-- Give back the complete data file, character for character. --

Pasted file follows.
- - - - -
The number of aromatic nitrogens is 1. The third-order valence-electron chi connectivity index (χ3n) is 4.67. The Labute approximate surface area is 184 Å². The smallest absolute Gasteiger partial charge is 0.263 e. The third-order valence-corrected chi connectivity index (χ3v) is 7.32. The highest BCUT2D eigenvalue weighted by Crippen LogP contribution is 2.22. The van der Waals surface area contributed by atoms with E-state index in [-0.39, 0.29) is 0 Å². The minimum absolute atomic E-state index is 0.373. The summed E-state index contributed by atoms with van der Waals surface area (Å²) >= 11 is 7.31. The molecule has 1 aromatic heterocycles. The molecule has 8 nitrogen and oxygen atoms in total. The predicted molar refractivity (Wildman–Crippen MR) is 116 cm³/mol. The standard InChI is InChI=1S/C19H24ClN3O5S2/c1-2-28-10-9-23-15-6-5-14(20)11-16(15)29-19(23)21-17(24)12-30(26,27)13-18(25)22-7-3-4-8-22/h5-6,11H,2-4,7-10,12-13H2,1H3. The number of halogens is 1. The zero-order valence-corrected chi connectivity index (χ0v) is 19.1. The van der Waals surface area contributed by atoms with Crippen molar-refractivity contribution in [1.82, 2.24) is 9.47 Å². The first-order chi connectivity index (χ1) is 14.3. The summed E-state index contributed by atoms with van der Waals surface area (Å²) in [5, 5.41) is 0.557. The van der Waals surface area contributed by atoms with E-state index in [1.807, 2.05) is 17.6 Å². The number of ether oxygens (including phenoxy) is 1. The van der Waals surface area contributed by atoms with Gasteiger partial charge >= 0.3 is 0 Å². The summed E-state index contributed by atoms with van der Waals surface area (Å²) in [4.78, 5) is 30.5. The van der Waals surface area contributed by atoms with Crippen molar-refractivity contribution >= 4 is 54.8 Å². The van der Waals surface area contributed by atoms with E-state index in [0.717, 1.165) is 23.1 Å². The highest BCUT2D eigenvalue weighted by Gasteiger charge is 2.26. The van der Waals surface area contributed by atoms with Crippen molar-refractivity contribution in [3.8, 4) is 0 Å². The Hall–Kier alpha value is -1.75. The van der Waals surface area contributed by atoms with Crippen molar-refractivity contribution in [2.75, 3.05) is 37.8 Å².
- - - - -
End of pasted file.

The number of aromatic nitrogens is 1. The third-order valence-electron chi connectivity index (χ3n) is 4.67. The Labute approximate surface area is 184 Å². The smallest absolute Gasteiger partial charge is 0.263 e. The third-order valence-corrected chi connectivity index (χ3v) is 7.32. The highest BCUT2D eigenvalue weighted by Crippen LogP contribution is 2.22. The van der Waals surface area contributed by atoms with E-state index in [-0.39, 0.29) is 0 Å². The minimum absolute atomic E-state index is 0.373. The summed E-state index contributed by atoms with van der Waals surface area (Å²) >= 11 is 7.31. The molecule has 1 aromatic heterocycles. The molecule has 8 nitrogen and oxygen atoms in total. The predicted molar refractivity (Wildman–Crippen MR) is 116 cm³/mol. The standard InChI is InChI=1S/C19H24ClN3O5S2/c1-2-28-10-9-23-15-6-5-14(20)11-16(15)29-19(23)21-17(24)12-30(26,27)13-18(25)22-7-3-4-8-22/h5-6,11H,2-4,7-10,12-13H2,1H3. The number of halogens is 1. The zero-order valence-corrected chi connectivity index (χ0v) is 19.1. The van der Waals surface area contributed by atoms with Crippen molar-refractivity contribution in [1.82, 2.24) is 9.47 Å². The first-order chi connectivity index (χ1) is 14.3. The summed E-state index contributed by atoms with van der Waals surface area (Å²) in [5, 5.41) is 0.557. The van der Waals surface area contributed by atoms with E-state index in [1.807, 2.05) is 17.6 Å². The number of ether oxygens (including phenoxy) is 1. The van der Waals surface area contributed by atoms with Gasteiger partial charge >= 0.3 is 0 Å². The summed E-state index contributed by atoms with van der Waals surface area (Å²) in [4.78, 5) is 30.5. The van der Waals surface area contributed by atoms with Crippen molar-refractivity contribution >= 4 is 54.8 Å². The van der Waals surface area contributed by atoms with E-state index in [0.717, 1.165) is 23.1 Å². The highest BCUT2D eigenvalue weighted by Gasteiger charge is 2.26. The van der Waals surface area contributed by atoms with Crippen molar-refractivity contribution in [3.8, 4) is 0 Å². The Hall–Kier alpha value is -1.75. The van der Waals surface area contributed by atoms with Crippen molar-refractivity contribution in [2.75, 3.05) is 37.8 Å².